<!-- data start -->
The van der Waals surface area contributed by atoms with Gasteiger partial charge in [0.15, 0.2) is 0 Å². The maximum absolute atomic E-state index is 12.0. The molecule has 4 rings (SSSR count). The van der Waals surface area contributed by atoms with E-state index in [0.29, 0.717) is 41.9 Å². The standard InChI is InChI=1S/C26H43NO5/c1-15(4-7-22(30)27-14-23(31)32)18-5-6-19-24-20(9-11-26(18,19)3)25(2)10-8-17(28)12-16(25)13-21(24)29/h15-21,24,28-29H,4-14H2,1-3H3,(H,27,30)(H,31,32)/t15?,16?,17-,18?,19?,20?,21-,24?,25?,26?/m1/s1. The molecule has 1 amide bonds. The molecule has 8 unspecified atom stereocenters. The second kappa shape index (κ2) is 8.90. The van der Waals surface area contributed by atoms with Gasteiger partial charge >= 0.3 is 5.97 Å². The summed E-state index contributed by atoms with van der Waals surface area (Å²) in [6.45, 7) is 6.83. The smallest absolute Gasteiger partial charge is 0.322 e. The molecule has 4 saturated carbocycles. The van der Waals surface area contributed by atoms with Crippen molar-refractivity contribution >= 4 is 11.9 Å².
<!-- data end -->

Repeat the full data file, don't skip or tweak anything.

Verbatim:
The van der Waals surface area contributed by atoms with Gasteiger partial charge in [0.15, 0.2) is 0 Å². The maximum absolute atomic E-state index is 12.0. The molecule has 4 rings (SSSR count). The van der Waals surface area contributed by atoms with E-state index in [0.29, 0.717) is 41.9 Å². The standard InChI is InChI=1S/C26H43NO5/c1-15(4-7-22(30)27-14-23(31)32)18-5-6-19-24-20(9-11-26(18,19)3)25(2)10-8-17(28)12-16(25)13-21(24)29/h15-21,24,28-29H,4-14H2,1-3H3,(H,27,30)(H,31,32)/t15?,16?,17-,18?,19?,20?,21-,24?,25?,26?/m1/s1. The molecule has 1 amide bonds. The molecule has 8 unspecified atom stereocenters. The second kappa shape index (κ2) is 8.90. The van der Waals surface area contributed by atoms with Gasteiger partial charge >= 0.3 is 5.97 Å². The summed E-state index contributed by atoms with van der Waals surface area (Å²) in [6.45, 7) is 6.83. The smallest absolute Gasteiger partial charge is 0.322 e. The molecule has 4 saturated carbocycles. The van der Waals surface area contributed by atoms with Crippen molar-refractivity contribution >= 4 is 11.9 Å².